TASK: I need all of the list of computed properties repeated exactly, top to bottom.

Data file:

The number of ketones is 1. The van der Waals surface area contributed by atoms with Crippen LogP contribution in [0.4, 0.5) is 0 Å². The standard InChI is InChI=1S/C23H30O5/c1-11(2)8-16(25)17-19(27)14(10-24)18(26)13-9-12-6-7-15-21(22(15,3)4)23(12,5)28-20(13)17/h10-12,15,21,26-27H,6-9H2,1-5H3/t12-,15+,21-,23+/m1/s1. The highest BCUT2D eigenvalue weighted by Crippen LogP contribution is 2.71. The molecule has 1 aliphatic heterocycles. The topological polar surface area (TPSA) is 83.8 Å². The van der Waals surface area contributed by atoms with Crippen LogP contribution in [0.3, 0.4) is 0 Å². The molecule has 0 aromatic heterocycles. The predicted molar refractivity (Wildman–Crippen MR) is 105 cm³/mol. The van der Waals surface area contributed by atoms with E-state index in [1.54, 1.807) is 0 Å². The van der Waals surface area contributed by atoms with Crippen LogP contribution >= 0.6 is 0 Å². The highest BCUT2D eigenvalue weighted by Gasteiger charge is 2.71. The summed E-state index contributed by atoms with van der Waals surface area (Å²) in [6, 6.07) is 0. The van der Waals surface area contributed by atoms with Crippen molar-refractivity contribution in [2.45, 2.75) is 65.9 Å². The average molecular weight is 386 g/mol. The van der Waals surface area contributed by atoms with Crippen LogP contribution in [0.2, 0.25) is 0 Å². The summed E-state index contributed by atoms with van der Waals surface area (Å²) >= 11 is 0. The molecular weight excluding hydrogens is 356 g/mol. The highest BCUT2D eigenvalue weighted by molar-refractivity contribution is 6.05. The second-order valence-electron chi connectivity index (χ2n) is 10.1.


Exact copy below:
The number of ketones is 1. The van der Waals surface area contributed by atoms with Crippen LogP contribution in [0.4, 0.5) is 0 Å². The standard InChI is InChI=1S/C23H30O5/c1-11(2)8-16(25)17-19(27)14(10-24)18(26)13-9-12-6-7-15-21(22(15,3)4)23(12,5)28-20(13)17/h10-12,15,21,26-27H,6-9H2,1-5H3/t12-,15+,21-,23+/m1/s1. The highest BCUT2D eigenvalue weighted by Crippen LogP contribution is 2.71. The molecule has 1 aliphatic heterocycles. The topological polar surface area (TPSA) is 83.8 Å². The van der Waals surface area contributed by atoms with Crippen LogP contribution in [0.3, 0.4) is 0 Å². The molecule has 0 aromatic heterocycles. The predicted molar refractivity (Wildman–Crippen MR) is 105 cm³/mol. The van der Waals surface area contributed by atoms with E-state index in [1.54, 1.807) is 0 Å². The van der Waals surface area contributed by atoms with Crippen LogP contribution >= 0.6 is 0 Å². The highest BCUT2D eigenvalue weighted by Gasteiger charge is 2.71. The summed E-state index contributed by atoms with van der Waals surface area (Å²) in [6, 6.07) is 0. The van der Waals surface area contributed by atoms with Crippen molar-refractivity contribution in [2.45, 2.75) is 65.9 Å². The average molecular weight is 386 g/mol. The van der Waals surface area contributed by atoms with Crippen LogP contribution in [0.2, 0.25) is 0 Å². The summed E-state index contributed by atoms with van der Waals surface area (Å²) >= 11 is 0. The molecular weight excluding hydrogens is 356 g/mol. The highest BCUT2D eigenvalue weighted by molar-refractivity contribution is 6.05. The second-order valence-electron chi connectivity index (χ2n) is 10.1.